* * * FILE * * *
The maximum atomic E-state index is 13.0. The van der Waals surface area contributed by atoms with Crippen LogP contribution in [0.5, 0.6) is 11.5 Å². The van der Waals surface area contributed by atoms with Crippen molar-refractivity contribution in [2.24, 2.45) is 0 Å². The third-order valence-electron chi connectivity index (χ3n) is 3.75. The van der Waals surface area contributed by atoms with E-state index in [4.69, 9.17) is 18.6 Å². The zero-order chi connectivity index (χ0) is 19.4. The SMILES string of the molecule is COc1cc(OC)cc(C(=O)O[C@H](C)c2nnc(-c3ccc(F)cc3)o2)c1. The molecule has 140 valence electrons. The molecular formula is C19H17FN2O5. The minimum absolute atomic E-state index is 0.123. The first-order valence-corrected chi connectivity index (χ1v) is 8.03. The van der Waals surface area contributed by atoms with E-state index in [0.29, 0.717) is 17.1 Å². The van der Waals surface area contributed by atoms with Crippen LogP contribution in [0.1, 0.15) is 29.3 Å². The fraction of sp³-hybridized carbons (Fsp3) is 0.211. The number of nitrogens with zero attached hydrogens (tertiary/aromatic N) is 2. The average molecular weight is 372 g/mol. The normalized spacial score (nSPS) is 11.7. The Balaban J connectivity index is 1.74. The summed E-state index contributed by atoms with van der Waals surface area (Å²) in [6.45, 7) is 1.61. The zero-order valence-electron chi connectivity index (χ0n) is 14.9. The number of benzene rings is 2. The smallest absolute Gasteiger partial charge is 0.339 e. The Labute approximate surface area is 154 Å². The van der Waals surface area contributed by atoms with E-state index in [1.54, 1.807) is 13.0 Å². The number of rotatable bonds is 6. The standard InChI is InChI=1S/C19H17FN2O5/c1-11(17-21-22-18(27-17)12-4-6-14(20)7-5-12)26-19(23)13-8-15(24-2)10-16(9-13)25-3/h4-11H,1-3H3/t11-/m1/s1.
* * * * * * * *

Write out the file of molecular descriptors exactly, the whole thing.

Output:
The maximum atomic E-state index is 13.0. The van der Waals surface area contributed by atoms with Crippen LogP contribution in [0.5, 0.6) is 11.5 Å². The van der Waals surface area contributed by atoms with Crippen molar-refractivity contribution in [2.24, 2.45) is 0 Å². The third-order valence-electron chi connectivity index (χ3n) is 3.75. The van der Waals surface area contributed by atoms with E-state index in [4.69, 9.17) is 18.6 Å². The zero-order chi connectivity index (χ0) is 19.4. The SMILES string of the molecule is COc1cc(OC)cc(C(=O)O[C@H](C)c2nnc(-c3ccc(F)cc3)o2)c1. The molecule has 140 valence electrons. The molecular formula is C19H17FN2O5. The minimum absolute atomic E-state index is 0.123. The first-order valence-corrected chi connectivity index (χ1v) is 8.03. The van der Waals surface area contributed by atoms with E-state index in [0.29, 0.717) is 17.1 Å². The van der Waals surface area contributed by atoms with Crippen LogP contribution in [0.1, 0.15) is 29.3 Å². The fraction of sp³-hybridized carbons (Fsp3) is 0.211. The number of nitrogens with zero attached hydrogens (tertiary/aromatic N) is 2. The average molecular weight is 372 g/mol. The normalized spacial score (nSPS) is 11.7. The Balaban J connectivity index is 1.74. The summed E-state index contributed by atoms with van der Waals surface area (Å²) in [6.45, 7) is 1.61. The zero-order valence-electron chi connectivity index (χ0n) is 14.9. The number of benzene rings is 2. The smallest absolute Gasteiger partial charge is 0.339 e. The Labute approximate surface area is 154 Å². The van der Waals surface area contributed by atoms with E-state index in [1.54, 1.807) is 13.0 Å². The number of rotatable bonds is 6. The standard InChI is InChI=1S/C19H17FN2O5/c1-11(17-21-22-18(27-17)12-4-6-14(20)7-5-12)26-19(23)13-8-15(24-2)10-16(9-13)25-3/h4-11H,1-3H3/t11-/m1/s1.